As a commodity exporting region, Latin America has greatly benefited from the commodity price boom of the past decade. But with talk of a new global recession, what will happen to the region if the boom turns to bust?
The IMF’s latest Regional Economic Outlook: Western Hemisphere sheds light on Latin America’s reliance on commodities from a historical perspective. Our study also looks at the effect of a sharp decline in commodity prices on emerging market economies and on the policies that could shield countries from that shock.
More dependent but also more diversified
The reliance on commodity exports can be looked at as a share of GDP (commodity dependence) as well as relative to total exports of goods and services (export diversification).
The first ratio tells us about the potential impact of a commodity price shock on domestic output, while the second tells us about the economy’s ability to adjust to a commodity price shock. There are significant differences within the region across these two dimensions:
- South America is as commodity dependent (or more) as four decades ago, with exports of basic goods reaching about 10 percent of GDP in 2010 (see Figure 1, left panel). But this contrasts markedly with the pattern seen in Mexico and Central America—where commodity dependence has fallen sharply, reaching balanced trade in 2010. It is also very different from the trend observed in emerging Asia, which has gone from being a net commodity exporter in 1970 to a net importer in 2010.
- At the same time, Latin America as a whole is today more diversified than four decades ago, as noncommodity exports have grown even more rapidly than commodity exports during the past 40 years, especially in Mexico & Central America (see Figure 1, right panel). But not all countries have followed this trend: heavy energy (Colombia, Ecuador, and Venezuela) and metal exporters (Chile and Peru) have witnessed both increasing dependence on and little (or no) diversification away from commodities, making them especially vulnerable to a commodity price slump.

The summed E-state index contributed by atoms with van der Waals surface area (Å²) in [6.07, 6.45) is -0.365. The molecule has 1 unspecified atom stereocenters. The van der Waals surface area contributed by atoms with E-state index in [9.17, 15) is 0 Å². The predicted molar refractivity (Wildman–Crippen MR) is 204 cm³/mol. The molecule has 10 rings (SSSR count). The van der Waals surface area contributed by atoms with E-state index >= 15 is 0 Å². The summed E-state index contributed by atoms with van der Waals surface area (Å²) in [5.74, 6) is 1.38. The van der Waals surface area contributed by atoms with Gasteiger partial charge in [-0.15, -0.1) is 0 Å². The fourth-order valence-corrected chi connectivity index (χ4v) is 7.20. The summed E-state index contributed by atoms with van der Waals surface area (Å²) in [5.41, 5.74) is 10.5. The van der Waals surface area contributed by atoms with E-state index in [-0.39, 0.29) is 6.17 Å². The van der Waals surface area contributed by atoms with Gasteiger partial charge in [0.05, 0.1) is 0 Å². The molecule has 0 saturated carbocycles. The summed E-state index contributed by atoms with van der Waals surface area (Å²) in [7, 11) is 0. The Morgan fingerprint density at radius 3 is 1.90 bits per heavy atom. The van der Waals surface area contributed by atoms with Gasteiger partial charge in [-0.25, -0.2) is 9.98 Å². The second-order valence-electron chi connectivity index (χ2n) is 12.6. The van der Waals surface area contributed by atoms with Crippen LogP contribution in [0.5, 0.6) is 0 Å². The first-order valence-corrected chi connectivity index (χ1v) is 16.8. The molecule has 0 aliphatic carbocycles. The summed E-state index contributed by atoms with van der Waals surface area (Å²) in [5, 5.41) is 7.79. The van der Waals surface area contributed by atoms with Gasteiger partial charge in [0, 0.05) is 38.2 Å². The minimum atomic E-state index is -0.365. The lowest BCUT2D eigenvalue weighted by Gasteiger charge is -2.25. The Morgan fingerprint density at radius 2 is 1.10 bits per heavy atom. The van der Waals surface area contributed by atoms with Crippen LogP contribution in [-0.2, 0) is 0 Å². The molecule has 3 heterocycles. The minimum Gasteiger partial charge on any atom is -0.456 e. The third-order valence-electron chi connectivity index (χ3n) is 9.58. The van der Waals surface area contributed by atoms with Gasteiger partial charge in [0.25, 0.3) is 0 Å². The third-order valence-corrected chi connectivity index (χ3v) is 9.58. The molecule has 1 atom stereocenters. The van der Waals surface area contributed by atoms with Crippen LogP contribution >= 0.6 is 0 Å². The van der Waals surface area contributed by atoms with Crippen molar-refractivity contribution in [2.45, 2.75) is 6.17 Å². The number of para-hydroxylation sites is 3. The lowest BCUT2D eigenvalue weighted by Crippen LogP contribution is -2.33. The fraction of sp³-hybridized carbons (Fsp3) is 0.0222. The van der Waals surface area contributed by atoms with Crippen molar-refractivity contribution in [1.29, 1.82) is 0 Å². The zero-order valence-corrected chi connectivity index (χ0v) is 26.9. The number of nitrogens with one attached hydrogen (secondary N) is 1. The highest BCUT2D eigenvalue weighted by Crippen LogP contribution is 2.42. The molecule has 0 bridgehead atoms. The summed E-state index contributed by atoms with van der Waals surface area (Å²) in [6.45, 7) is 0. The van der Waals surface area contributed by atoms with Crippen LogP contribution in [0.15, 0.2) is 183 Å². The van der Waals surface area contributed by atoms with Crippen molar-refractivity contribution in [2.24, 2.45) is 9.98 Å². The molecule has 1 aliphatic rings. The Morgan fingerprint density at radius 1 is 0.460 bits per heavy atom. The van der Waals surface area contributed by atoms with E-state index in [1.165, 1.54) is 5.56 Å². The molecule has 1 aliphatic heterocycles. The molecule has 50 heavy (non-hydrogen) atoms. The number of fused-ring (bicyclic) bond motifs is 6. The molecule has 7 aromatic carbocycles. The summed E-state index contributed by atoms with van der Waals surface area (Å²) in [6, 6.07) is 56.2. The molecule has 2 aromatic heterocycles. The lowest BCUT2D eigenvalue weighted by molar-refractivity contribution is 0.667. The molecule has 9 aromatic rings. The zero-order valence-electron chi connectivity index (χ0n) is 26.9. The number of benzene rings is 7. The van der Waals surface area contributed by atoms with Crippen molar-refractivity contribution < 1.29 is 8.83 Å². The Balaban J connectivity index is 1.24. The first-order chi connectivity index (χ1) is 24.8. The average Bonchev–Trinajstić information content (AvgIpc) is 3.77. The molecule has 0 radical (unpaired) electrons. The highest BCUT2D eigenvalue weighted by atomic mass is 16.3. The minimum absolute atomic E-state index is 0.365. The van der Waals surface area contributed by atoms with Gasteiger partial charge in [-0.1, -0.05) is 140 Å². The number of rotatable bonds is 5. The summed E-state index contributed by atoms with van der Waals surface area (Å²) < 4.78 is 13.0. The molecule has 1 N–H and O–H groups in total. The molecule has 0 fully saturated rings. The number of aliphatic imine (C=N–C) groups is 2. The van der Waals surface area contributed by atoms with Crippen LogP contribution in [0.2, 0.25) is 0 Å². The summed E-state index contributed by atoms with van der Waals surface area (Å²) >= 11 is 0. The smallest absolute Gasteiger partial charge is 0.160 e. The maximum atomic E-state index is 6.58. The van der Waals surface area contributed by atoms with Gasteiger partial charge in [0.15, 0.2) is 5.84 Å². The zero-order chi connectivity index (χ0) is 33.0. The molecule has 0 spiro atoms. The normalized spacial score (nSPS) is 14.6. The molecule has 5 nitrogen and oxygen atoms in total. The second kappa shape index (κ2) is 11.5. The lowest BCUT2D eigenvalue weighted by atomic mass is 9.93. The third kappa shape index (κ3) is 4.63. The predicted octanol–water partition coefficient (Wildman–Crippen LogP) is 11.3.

Metal and energy prices are highly sensitive to global growth
Prices of many commodities have moved closely during the last cycle, but the magnitude of their booms and their sensitivity to global output have varied across categories (see Figure 2):
Energy and metal prices have tripled since 2003, and current prices are not far from the historic peaks of the 1970s. However, these prices are highly sensitive to global output, as seen during the 2008–09 crisis and all previous recessions (the only exception being the oil shocks of the 1970s).
The surge in food prices since 2003 has been less spectacular. Prices are up about 50 percent, and they have only partly reversed the pronounced downward trend seen for several decades. At the same time, food prices are much less sensitive to world growth.
The history of sharp terms-of-trade drops during the past 40 years tells us that these price shocks can have a sizeable impact on the region, and can be even more important than other external shocks (see Figure 3). But their magnitude cannot fully explain how countries fare during episodes of price busts.
Instead, policies during the boom years play a critical role in determining a country’s subsequent economic performance. Our study finds that:
- Countries that behave more prudently during the boom phase of commodity price cycles—preventing a deterioration of their underlying fiscal and external positions—perform better during the bust.
- Exchange rate flexibility is a powerful shock absorber, although less so in the context of highly dollarized economies.
- In countries with strong fundamentals, the extent of financial integration with the rest of the world can also play an important role in buffering the shock, by helping to keep external funding available.
Latin America has reaped the benefits of the commodity boom of the last decade. But preserving those gains requires undertaking the right set of policies to be prepared for a possible bust, while favorable conditions last. This is especially important in the case of metal and energy exporters, which are particularly vulnerable to a global slowdown.